WP7. Dissemination and Diffusion of project results. Dissemination of information about Athero-Flux is ongoing. A website has been established to provide public information on the project and dissemination activities have effectively brought the study to public attention at an international level. The conceptual challenge of the Athero-Flux project has been discussed in numerous international meetings and numerous articles acknowledging Athero-Flux funding have been published. A brochure summarising project objectives and outcome has been produced for distribution to the scientific community.

Potential Impact:
Athero-Flux will contribute to National and European Health by putting into practice new knowledge into hitherto untargeted lipids with strong prognostic predictive value in large scale clinical studies and ultimately generating new therapeutic tools with the latest oligonucleotide technology for gene silencing.
The most important impact of this proposal is the discovery of new therapeutic targets within SL metabolism that may abate the risk of previously unrecognized imbalances leading to the formation of structurally distinct SL. By defining in detail which sphingolipids and their synthetic enzymes are really important in pathogenesis of cardiovascular disease we will have new potential therapeutic targets and so will be in unique position to help validate these as targets and so define new therapeutics for a major disease. The selection and validation of targets will directly lead to a portfolio of 3rd generation antisense drugs that can enter a pipeline of clinical development and prelude to the generation of further therapeutics.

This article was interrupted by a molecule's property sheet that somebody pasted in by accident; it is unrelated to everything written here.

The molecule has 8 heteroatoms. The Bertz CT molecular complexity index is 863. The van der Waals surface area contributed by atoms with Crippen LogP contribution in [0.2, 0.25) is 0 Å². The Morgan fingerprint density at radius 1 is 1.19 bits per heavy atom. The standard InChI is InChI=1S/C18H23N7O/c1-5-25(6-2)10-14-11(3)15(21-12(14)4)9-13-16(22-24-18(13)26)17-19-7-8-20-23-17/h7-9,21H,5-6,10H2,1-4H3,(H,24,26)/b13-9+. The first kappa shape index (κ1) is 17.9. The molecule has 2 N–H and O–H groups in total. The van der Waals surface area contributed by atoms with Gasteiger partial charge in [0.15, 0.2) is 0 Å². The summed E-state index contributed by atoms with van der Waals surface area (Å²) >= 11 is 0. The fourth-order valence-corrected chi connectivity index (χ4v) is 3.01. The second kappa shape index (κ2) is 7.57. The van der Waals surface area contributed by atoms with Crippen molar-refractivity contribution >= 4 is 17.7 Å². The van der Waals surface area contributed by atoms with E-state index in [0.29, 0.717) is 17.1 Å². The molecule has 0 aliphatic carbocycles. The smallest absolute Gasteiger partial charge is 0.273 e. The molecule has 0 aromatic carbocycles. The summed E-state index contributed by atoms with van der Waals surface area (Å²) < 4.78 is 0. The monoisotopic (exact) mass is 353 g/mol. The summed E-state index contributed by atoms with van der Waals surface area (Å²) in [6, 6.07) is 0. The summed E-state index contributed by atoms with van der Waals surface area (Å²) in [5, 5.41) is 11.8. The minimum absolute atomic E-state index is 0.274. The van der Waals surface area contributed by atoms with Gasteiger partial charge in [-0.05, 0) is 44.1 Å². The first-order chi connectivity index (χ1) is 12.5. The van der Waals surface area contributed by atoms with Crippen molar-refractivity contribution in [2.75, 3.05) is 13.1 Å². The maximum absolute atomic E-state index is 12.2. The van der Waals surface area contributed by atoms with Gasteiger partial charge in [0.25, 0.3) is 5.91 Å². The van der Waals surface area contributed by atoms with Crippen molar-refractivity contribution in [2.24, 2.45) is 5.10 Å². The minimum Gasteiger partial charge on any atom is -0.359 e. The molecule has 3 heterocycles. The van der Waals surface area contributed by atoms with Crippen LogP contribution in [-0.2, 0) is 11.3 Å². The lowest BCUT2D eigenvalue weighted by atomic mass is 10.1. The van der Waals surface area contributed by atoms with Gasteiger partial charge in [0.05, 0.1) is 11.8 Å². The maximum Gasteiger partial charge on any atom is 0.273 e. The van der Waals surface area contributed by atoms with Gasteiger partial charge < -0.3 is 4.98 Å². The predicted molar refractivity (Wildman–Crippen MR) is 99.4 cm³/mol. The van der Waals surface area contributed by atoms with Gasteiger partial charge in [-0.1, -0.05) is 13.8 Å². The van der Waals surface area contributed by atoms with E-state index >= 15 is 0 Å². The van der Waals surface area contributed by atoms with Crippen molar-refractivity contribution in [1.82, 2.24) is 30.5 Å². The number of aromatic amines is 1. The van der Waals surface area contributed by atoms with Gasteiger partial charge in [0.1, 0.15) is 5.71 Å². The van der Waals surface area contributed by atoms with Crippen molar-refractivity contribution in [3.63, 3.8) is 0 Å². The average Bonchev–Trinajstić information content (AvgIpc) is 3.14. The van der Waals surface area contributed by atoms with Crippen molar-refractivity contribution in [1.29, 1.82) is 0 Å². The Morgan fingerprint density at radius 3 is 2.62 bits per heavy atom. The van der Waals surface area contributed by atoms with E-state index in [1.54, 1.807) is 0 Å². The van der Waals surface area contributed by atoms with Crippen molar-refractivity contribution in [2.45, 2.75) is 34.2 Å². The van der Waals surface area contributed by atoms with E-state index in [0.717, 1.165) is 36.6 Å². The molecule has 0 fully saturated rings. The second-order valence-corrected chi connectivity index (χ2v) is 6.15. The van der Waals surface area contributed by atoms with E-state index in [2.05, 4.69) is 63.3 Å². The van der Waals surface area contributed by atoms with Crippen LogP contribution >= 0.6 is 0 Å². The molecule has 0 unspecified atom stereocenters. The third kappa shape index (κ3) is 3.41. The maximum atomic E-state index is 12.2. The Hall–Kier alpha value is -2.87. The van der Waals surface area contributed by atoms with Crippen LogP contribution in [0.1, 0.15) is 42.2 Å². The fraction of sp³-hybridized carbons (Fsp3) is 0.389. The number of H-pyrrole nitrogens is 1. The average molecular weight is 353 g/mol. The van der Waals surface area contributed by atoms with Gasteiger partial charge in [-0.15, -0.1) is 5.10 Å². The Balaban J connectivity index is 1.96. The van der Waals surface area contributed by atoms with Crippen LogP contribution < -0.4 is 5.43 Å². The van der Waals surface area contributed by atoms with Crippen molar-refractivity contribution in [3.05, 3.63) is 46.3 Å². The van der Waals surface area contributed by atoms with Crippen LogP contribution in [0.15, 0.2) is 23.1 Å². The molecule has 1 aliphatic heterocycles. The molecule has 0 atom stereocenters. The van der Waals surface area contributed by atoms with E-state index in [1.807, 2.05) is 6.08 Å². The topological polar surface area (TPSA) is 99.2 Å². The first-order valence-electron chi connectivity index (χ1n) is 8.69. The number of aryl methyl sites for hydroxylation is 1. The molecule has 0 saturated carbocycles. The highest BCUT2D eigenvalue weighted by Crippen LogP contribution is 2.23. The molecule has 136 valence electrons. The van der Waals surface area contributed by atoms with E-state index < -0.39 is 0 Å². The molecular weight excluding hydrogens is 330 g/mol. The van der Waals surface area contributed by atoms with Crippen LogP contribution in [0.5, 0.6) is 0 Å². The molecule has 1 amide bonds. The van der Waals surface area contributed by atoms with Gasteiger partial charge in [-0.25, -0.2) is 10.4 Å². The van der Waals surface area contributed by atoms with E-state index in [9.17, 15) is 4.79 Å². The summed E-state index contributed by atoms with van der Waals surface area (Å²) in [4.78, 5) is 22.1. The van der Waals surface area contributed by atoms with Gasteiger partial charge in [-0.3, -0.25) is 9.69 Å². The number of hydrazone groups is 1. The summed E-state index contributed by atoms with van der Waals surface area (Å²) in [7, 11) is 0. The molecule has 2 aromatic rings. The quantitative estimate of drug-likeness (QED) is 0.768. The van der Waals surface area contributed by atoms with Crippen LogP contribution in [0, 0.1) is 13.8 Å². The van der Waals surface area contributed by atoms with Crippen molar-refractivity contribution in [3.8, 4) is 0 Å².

A second area of impact is the boost of the competitiveness of EU-based SMEs by strengthening the SME pipeline with opportunities to capitalize on unique research platforms (human samples, iPSCs and mouse models) and scientific discoveries in need of effective translation to the clinic. The planned workflow enables a two-way integration between the Academic and SME capabilities. The application of lipidomics by the SME to clinical trials has identified novel lipid mediators to target in CVD. The planned Academic and SME partnership will feed a significant number of potential targets into the SME pipeline.

The novelty of this proposal is the unique and multidisciplinary blend of academic and technical skills. Athero-Flux builds on established collaborations in previous EU Consortia but enriches their interaction by bringing in experts in SL metabolism, high-throughput RNAi screening, LNA platforms and gut microflora in a true multidisciplinary effort to achieve better treatment for CVD beyond hypolipidemic drugs. Technological advance also take center stage in Athero-Flux: novel lipidomics platforms will define the kinetic of the many existing SL and shed light on their production, while regulatory check-points will be validated with innovative LNA platforms and further defined with high-resolution cell phenotyping and signaling analysis with CyTOF. This injection of expertise and technological advances will fuel significant progress towards solving existing challenges in CVD, such as the deep relationship between lipid metabolism and signaling and inflammation that is fueling an increase of metabolic diseases in EU and worldwide.